There are a couple of inlets to this western arm, and I really like to go up these waterways until it becomes impossible to proceed further. The inlets are my favorite aspect of cruising on Lake Vermillion. The western arm extends from the LVRA docking area up into the mouths of a couple of creeks entering the main body of the lake. The mouth of these creeks lead into gradually narrowing waterways that extend nearly a mile into the watershed.
I like to enter these areas because they seem like seldom visited places – secret waterways within a unique ecological setting. There are two waterways that extend deep into the landscape, and they are both at the western end of the arm. The northwestern entry begins almost as a river and gradually narrows deep into the watershed to a width of about two feet. I like to go as far as possible in my kayak, right up to whatever blocks further passage. The water in these inlets, even in the narrowest portion, was no less than three feet, and often four or five feet deep.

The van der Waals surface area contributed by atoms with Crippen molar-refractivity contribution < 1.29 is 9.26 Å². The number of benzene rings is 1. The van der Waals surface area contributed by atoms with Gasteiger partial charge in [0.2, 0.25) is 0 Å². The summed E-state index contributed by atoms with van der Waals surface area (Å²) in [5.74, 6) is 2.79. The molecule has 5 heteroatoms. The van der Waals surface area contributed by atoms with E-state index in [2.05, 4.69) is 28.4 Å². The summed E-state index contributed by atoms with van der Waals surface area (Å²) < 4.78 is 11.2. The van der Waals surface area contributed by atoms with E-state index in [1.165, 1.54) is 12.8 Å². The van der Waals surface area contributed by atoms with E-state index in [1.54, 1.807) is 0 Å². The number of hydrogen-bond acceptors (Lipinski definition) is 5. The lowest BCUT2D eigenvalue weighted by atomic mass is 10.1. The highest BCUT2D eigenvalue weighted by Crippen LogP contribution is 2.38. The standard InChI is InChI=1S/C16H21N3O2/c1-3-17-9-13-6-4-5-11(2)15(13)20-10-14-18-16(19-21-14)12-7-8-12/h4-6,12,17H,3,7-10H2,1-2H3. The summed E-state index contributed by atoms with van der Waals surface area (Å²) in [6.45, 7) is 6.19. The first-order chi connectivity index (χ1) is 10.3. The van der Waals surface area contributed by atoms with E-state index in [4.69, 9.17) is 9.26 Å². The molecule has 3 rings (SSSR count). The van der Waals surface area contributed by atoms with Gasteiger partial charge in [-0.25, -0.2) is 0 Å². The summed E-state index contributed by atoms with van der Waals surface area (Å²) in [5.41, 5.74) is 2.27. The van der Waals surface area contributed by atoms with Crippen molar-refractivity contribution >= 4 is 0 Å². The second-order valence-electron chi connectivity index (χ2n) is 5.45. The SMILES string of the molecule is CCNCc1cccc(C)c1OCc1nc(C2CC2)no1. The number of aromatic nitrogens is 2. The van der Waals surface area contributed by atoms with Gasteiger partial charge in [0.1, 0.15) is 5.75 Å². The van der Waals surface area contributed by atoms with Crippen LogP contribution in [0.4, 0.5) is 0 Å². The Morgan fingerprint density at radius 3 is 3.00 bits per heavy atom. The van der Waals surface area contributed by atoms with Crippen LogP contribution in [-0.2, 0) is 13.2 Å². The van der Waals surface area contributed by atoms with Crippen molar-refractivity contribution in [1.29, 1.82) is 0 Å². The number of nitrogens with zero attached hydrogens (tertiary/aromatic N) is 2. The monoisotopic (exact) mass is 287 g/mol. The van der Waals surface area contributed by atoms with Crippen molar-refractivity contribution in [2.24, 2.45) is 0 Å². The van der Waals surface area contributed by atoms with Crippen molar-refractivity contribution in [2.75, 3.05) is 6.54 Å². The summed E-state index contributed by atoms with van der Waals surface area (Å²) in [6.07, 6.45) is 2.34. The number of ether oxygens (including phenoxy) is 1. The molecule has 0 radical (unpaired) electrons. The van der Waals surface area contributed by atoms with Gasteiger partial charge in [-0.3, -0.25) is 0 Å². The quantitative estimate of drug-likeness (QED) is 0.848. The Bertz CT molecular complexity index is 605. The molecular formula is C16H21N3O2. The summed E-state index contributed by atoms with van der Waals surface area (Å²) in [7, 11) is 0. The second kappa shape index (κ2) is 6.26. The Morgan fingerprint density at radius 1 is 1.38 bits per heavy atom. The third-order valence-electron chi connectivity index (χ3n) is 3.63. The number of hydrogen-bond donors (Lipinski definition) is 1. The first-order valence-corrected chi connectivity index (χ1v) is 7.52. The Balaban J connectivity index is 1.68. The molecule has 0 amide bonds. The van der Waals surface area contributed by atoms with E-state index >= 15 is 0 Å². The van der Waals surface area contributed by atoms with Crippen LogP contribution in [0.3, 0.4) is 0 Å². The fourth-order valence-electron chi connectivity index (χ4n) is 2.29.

A problem in going so far into the inlet is the difficulty of turning around. Today, as well as on my last trip to LVRA, I got deep into the weeds and could not turn the kayak around. An exit required a few hundred yards of moving backward down the channel.
I saw some ducks today, a couple of beaver, a deer, and lots of jumping carp. The carp were very large, and they made quite an impact as they jumped up out of the water. I could see them resting or moving slowly just below the surface, sometimes alongside the kayak. Their jumping can be startling if unexpected. I was not bothered by bugs on this cruise: no mosquitoes, no gnats, no flies. My wife remarks about how unaffected I seem to be by mosquitoes, but I didn't even see any on the cruise today - even though I was deep in the marsh of the western arm.
Today, the landscape was green, in contrast to the drab brown of my last trip. I had enough time to enjoy the setting and felt privileged to be a guest in this secret area, this special part of the lake environment that is seldom seen by people. My cruise lasted about 90 minutes today.
Interested readers can check out other narratives and photos of the LVRA in earlier posts found in the menu along the right side of the blog.